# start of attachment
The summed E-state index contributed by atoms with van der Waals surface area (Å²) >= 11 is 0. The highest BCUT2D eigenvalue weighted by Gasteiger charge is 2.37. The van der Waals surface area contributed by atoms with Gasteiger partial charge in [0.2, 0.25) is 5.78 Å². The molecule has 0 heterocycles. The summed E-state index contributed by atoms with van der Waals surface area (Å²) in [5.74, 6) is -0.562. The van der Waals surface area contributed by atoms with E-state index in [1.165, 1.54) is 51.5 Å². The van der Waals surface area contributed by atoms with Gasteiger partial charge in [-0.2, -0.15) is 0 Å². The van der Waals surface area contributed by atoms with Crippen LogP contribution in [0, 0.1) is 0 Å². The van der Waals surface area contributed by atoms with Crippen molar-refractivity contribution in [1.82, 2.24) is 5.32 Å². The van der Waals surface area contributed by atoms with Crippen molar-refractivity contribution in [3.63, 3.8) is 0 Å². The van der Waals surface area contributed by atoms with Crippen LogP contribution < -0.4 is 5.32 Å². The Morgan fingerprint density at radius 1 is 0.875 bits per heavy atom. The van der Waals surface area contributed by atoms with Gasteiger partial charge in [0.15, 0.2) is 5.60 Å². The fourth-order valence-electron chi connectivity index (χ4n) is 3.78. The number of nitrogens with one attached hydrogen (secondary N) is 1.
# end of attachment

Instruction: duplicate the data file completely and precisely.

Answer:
The summed E-state index contributed by atoms with van der Waals surface area (Å²) >= 11 is 0. The highest BCUT2D eigenvalue weighted by Gasteiger charge is 2.37. The van der Waals surface area contributed by atoms with Gasteiger partial charge in [0.2, 0.25) is 5.78 Å². The molecule has 0 heterocycles. The summed E-state index contributed by atoms with van der Waals surface area (Å²) in [5.74, 6) is -0.562. The van der Waals surface area contributed by atoms with E-state index in [1.165, 1.54) is 51.5 Å². The van der Waals surface area contributed by atoms with Gasteiger partial charge in [-0.2, -0.15) is 0 Å². The van der Waals surface area contributed by atoms with Crippen LogP contribution in [0, 0.1) is 0 Å². The van der Waals surface area contributed by atoms with Crippen molar-refractivity contribution in [1.82, 2.24) is 5.32 Å². The van der Waals surface area contributed by atoms with Crippen molar-refractivity contribution in [3.63, 3.8) is 0 Å². The van der Waals surface area contributed by atoms with Crippen LogP contribution < -0.4 is 5.32 Å². The Morgan fingerprint density at radius 1 is 0.875 bits per heavy atom. The van der Waals surface area contributed by atoms with Gasteiger partial charge in [0.15, 0.2) is 5.60 Å². The fourth-order valence-electron chi connectivity index (χ4n) is 3.78. The number of nitrogens with one attached hydrogen (secondary N) is 1.